William Shatner Reflects on Being 'Star Trek's' Captain of Captains
William Shatner in Los Angeles. (AP Photo/Matt Sayles)
He's creating documentaries, writing books, touring his one-man show, and helping a certain travel website boost its stock price 70 percent… in other words, William Shatner is one busy guy.
His latest project, the EPIX five-part miniseries "The Captains Close Up" (just released on DVD), finds the Emmy winner returning to the role that made him a household name: "Star Trek" captain. But this time, instead of leading the Enterprise, he's leading his fellow "Star Trek" universe captains — Avery Brooks, Kate Mulgrew, Patrick Stewart, and Scott Bakula — through a series of interviews in which they get personal about their lives in and beyond "Trek."
The 82-year-old star — who won his first Emmy at age 73 — talked to Yahoo! TV about "The Captains," his upcoming album, and his new book, in which he'll advise job-seekers over 55 that the best way to find new opportunities is to get entrepreneurial, a concept he's practicing himself.
"The Captains Close Up" DVD is an expansion of the five-part series that ran on EPIX. What's new on the DVD?
The key difference is, it is an intimate look at these human beings' lives in totality, not just their lives in "Star Trek," so they talk about things they've never talked about before with me. They reveal aspects of their humanity that they were keeping back from other people. [But] they felt comfortable enough with me to talk about things they'd never talked about before.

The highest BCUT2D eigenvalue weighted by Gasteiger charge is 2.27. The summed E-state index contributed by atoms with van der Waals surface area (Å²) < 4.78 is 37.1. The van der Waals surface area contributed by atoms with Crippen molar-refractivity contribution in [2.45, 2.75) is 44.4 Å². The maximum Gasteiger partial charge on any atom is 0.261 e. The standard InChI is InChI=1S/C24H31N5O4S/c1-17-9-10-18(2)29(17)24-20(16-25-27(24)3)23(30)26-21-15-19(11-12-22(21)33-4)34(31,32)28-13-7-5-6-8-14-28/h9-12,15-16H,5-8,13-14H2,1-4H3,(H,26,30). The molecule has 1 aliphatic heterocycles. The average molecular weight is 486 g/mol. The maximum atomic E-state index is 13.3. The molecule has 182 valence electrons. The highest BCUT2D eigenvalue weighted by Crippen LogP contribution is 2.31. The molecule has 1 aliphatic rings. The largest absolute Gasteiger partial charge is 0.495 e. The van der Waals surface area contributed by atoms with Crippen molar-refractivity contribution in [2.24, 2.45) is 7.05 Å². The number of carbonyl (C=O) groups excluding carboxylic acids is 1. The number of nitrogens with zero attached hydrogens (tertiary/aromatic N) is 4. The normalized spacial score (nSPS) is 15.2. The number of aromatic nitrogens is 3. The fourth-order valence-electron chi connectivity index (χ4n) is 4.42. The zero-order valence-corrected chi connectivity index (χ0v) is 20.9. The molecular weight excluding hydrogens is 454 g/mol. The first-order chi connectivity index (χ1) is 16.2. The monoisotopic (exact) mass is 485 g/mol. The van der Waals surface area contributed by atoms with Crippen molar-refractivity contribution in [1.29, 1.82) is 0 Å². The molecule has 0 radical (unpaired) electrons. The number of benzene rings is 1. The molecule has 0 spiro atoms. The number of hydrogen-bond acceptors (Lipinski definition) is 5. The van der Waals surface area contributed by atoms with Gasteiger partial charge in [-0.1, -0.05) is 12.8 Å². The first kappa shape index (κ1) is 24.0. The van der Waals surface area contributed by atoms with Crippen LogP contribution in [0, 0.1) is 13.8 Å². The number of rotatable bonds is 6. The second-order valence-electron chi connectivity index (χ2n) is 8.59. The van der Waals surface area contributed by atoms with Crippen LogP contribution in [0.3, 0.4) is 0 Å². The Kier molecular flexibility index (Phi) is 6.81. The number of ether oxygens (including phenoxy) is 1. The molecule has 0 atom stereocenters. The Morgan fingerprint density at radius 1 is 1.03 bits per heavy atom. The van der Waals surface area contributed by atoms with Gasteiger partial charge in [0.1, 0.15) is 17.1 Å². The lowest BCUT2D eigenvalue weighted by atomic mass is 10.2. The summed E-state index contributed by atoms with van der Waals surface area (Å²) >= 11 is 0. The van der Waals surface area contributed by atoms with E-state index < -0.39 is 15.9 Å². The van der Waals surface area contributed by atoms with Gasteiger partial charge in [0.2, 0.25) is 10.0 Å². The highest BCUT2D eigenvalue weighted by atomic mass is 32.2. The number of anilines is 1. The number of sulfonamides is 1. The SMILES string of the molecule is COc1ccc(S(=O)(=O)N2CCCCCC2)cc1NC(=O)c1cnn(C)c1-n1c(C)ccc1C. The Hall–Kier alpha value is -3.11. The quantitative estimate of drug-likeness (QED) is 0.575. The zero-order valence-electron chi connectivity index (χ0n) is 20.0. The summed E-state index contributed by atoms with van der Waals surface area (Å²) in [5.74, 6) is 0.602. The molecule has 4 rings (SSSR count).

Watch the original trailer for "The Captains" right here:
What's something that surprised you while talking to your fellow captains?
[Patrick Stewart's] willingness to reveal that his father abused his mother, [Kate Mulgrew revealing] she sacrificed so much time with her children to work, [Avery Brooks revealing] that the color of his skin affected his life to the degree that it did… divorce… The subject matter was profound, and very interesting. These half-hours, each one of the actors who have seen it, they've never seen an interview of themselves like the one we did.
Was there any hesitation on anyone's part to be interviewed like this?
Well, they had to agree to allow me to show this aspect of them, but we've done it with such love, and they saw it. And that comes across in every frame, that there's great affection for these people. Here are these human beings who had to do all these things to get to where they were.